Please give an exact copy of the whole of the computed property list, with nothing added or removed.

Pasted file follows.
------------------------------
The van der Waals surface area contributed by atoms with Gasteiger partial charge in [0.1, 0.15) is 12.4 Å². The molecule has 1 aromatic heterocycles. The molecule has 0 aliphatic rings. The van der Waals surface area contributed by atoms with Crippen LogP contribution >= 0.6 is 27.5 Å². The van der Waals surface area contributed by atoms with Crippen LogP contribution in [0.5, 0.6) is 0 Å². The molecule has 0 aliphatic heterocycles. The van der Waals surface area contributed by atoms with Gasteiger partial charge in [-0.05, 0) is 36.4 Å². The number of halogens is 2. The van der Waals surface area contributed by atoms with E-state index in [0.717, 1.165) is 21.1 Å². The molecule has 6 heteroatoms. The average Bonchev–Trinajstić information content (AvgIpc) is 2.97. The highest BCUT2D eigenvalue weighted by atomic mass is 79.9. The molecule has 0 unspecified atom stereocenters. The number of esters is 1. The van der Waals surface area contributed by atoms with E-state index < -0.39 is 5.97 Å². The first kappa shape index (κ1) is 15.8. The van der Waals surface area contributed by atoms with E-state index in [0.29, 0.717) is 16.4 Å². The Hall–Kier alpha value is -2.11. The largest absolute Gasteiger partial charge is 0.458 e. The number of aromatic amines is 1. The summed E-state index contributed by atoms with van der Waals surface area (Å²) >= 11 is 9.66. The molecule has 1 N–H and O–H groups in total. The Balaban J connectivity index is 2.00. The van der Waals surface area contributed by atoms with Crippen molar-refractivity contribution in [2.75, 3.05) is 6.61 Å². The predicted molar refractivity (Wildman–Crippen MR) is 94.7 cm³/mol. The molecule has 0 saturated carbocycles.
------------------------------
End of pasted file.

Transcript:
The van der Waals surface area contributed by atoms with Gasteiger partial charge in [0.1, 0.15) is 12.4 Å². The molecule has 1 aromatic heterocycles. The molecule has 0 aliphatic rings. The van der Waals surface area contributed by atoms with Crippen LogP contribution >= 0.6 is 27.5 Å². The van der Waals surface area contributed by atoms with Crippen LogP contribution in [0.5, 0.6) is 0 Å². The molecule has 0 aliphatic heterocycles. The van der Waals surface area contributed by atoms with Gasteiger partial charge in [-0.05, 0) is 36.4 Å². The number of halogens is 2. The van der Waals surface area contributed by atoms with E-state index in [0.717, 1.165) is 21.1 Å². The molecule has 6 heteroatoms. The average Bonchev–Trinajstić information content (AvgIpc) is 2.97. The highest BCUT2D eigenvalue weighted by atomic mass is 79.9. The molecule has 0 unspecified atom stereocenters. The number of esters is 1. The van der Waals surface area contributed by atoms with E-state index < -0.39 is 5.97 Å². The first kappa shape index (κ1) is 15.8. The van der Waals surface area contributed by atoms with E-state index in [0.29, 0.717) is 16.4 Å². The Hall–Kier alpha value is -2.11. The largest absolute Gasteiger partial charge is 0.458 e. The number of aromatic amines is 1. The summed E-state index contributed by atoms with van der Waals surface area (Å²) >= 11 is 9.66. The molecule has 1 N–H and O–H groups in total. The Balaban J connectivity index is 2.00. The van der Waals surface area contributed by atoms with Crippen molar-refractivity contribution in [2.75, 3.05) is 6.61 Å². The predicted molar refractivity (Wildman–Crippen MR) is 94.7 cm³/mol. The molecule has 0 saturated carbocycles.